Crafting a Budget in a High-Growth County
By Julie Anderson, Editor
“Fort Bend County is, and has been for many years, a high-growth county. In the 13 years I’ve been County Judge, we’ve added 400,000 to our population to now exceed 725,000 residents. That growth provides our greatest challenge as we strive to accomplish as much as possible in our areas of responsibility while preserving or lowering our tax rate and protecting our 20 percent homestead exemption and our special $100,000 senior citizen and disabled veterans’ exemptions.” Fort Bend County Judge Robert Hebert
Defining the County Budget
Legal document…approved expenditures…statement of revenue…expenses and fund balances
While these clinical descriptions of the county budget are indeed accurate, the budget document embodies much more to Commissioners Courts and the constituents they serve. The facts and figures in the Texas county budget often epitomize a way of life, or at least an intended way of life. For example, consider the following defining phrases used in a training session on the county budget:
- A plan of action for the fiscal year
- A policy statement by the Commissioners Court
- A vision statement for the County
“While the budget will be shaped to a great extent by the perceived mission, vision and priorities amongst the Commissioners Court members, elected officials and department managers, the adopted budget provides a financial roadmap for operations over the fiscal year,” shared Fort Bend County Judge Robert Hebert.
This roadmap is created by a “series of informed negotiations,” Hebert explained, and “represents a consensus agreement on the Commissioners Court as to the best means of expending limited resources during any given fiscal year to meet the county’s obligations under state law and established policy.”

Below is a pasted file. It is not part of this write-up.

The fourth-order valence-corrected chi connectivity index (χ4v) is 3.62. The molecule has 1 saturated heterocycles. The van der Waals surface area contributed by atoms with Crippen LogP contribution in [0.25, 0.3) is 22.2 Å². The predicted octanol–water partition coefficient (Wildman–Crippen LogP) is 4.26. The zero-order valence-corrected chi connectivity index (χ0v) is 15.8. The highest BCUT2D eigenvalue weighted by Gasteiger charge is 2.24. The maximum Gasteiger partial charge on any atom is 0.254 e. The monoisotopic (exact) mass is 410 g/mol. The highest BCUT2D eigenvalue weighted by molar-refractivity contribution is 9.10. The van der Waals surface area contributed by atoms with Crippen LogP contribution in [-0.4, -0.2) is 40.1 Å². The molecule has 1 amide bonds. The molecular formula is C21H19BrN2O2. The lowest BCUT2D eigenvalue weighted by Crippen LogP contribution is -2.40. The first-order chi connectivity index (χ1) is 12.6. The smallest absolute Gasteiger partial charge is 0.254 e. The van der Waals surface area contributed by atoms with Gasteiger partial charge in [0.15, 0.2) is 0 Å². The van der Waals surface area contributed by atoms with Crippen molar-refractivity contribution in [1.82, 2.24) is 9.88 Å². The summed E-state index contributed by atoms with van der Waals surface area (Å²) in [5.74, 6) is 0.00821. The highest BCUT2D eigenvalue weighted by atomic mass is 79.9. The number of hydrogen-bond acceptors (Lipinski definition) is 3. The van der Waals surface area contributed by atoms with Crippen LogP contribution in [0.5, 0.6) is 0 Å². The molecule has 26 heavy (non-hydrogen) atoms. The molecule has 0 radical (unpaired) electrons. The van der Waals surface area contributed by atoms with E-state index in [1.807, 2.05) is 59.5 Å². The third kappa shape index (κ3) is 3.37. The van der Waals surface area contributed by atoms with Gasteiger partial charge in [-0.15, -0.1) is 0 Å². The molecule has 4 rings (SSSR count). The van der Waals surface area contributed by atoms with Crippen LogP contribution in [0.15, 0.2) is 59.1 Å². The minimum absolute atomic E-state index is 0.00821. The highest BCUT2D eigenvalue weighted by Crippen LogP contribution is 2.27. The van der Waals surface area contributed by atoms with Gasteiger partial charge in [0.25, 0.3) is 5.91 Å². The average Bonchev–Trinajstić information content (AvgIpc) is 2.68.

Fort Bend County’s financial roadmap follows guidelines set out in the Fort Bend County Budget Policy and a timeline specified in the Fort Bend County Budget Calendar.
The first item on the budget calendar is to review and amend the budget policy, which takes place in January of each year. The 2017 Budget Policy, published on the county’s website, includes the following: “Fort Bend County is one of the fastest growing counties in the United States of America. As such, we experience increasing requirements for additional services and facilities continually. Given this factor, the Departments and Offices of the County must plan and execute needed new programs to best mitigate the cost to the County, while still meeting the needs of the citizens.”
The budget policy and budget calendar are developed and managed by the Fort Bend County Budget Office with the leadership of Fort Bend County’s budget officer, Pamela Gubbels, who also serves as the county investment officer.
As defined by Hebert, in Fort Bend County the budget officer is an executive manager charged by Commissioners Court with working with elected officials and department heads to develop a preliminary budget in accordance with budget policy, presenting that preliminary budget to the Commissioners Court for review over a series of budget hearings, compiling and publishing a final budget once approved by the Court, recommending a tax rate to balance that budget, and overseeing departmental budget performance throughout the fiscal year.
“Members of the Court have great confidence in Pamela Gubbels and her staff and work closely with her throughout the budgeting process,” Hebert offered. “Pam attends every court meeting along with the county attorney and the county auditor and is our first point of reference for any budget issues that might arise.”
Having an experienced, quality budget officer allows elected officials and budget managers to work logically with one person to try and use their budget in the best possible way within the constraints of the county, stated Fort Bend County Commissioner James Patterson.